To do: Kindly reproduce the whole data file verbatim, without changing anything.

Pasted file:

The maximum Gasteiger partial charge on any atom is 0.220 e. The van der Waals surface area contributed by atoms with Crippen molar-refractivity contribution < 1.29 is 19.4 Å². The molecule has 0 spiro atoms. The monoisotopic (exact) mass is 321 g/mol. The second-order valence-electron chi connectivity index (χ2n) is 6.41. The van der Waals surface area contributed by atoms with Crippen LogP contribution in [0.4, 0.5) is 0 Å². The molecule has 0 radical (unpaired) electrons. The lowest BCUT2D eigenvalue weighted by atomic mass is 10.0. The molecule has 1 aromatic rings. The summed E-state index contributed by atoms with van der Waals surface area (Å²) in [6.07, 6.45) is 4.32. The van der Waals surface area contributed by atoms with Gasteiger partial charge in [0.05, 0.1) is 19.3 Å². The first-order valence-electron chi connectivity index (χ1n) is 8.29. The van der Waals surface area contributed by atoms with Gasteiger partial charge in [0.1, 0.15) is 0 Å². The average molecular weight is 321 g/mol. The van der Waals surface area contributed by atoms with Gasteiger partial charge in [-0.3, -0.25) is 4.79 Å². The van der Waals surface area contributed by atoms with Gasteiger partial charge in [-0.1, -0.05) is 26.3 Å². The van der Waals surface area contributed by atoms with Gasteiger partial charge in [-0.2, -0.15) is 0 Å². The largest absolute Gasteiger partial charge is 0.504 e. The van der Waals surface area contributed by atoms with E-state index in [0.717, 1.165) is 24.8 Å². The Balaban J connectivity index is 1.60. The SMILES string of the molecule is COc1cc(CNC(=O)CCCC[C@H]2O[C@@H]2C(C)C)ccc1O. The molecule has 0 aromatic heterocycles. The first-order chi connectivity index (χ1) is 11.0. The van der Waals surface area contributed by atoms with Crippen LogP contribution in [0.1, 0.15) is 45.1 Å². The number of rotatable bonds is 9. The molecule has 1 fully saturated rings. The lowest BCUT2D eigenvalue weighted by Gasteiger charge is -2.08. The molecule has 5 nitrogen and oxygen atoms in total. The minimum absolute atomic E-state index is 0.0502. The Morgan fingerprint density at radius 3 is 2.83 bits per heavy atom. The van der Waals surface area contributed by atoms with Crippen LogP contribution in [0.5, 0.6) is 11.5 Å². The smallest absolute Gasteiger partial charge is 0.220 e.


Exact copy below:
The maximum Gasteiger partial charge on any atom is 0.220 e. The van der Waals surface area contributed by atoms with Crippen molar-refractivity contribution < 1.29 is 19.4 Å². The molecule has 0 spiro atoms. The monoisotopic (exact) mass is 321 g/mol. The second-order valence-electron chi connectivity index (χ2n) is 6.41. The van der Waals surface area contributed by atoms with Crippen LogP contribution in [0.4, 0.5) is 0 Å². The molecule has 0 radical (unpaired) electrons. The lowest BCUT2D eigenvalue weighted by atomic mass is 10.0. The molecule has 1 aromatic rings. The summed E-state index contributed by atoms with van der Waals surface area (Å²) in [6.07, 6.45) is 4.32. The van der Waals surface area contributed by atoms with Gasteiger partial charge in [0.05, 0.1) is 19.3 Å². The first-order valence-electron chi connectivity index (χ1n) is 8.29. The van der Waals surface area contributed by atoms with Gasteiger partial charge in [0.1, 0.15) is 0 Å². The average molecular weight is 321 g/mol. The van der Waals surface area contributed by atoms with Gasteiger partial charge in [-0.3, -0.25) is 4.79 Å². The van der Waals surface area contributed by atoms with Gasteiger partial charge in [-0.1, -0.05) is 26.3 Å². The van der Waals surface area contributed by atoms with Gasteiger partial charge in [-0.2, -0.15) is 0 Å². The largest absolute Gasteiger partial charge is 0.504 e. The van der Waals surface area contributed by atoms with E-state index in [0.717, 1.165) is 24.8 Å². The Balaban J connectivity index is 1.60. The SMILES string of the molecule is COc1cc(CNC(=O)CCCC[C@H]2O[C@@H]2C(C)C)ccc1O. The molecule has 0 aromatic heterocycles. The first-order chi connectivity index (χ1) is 11.0. The van der Waals surface area contributed by atoms with Crippen LogP contribution in [0.1, 0.15) is 45.1 Å². The number of rotatable bonds is 9. The molecule has 1 fully saturated rings. The lowest BCUT2D eigenvalue weighted by Gasteiger charge is -2.08. The molecule has 5 nitrogen and oxygen atoms in total. The minimum absolute atomic E-state index is 0.0502. The Morgan fingerprint density at radius 3 is 2.83 bits per heavy atom. The van der Waals surface area contributed by atoms with Crippen LogP contribution in [0.5, 0.6) is 11.5 Å². The smallest absolute Gasteiger partial charge is 0.220 e.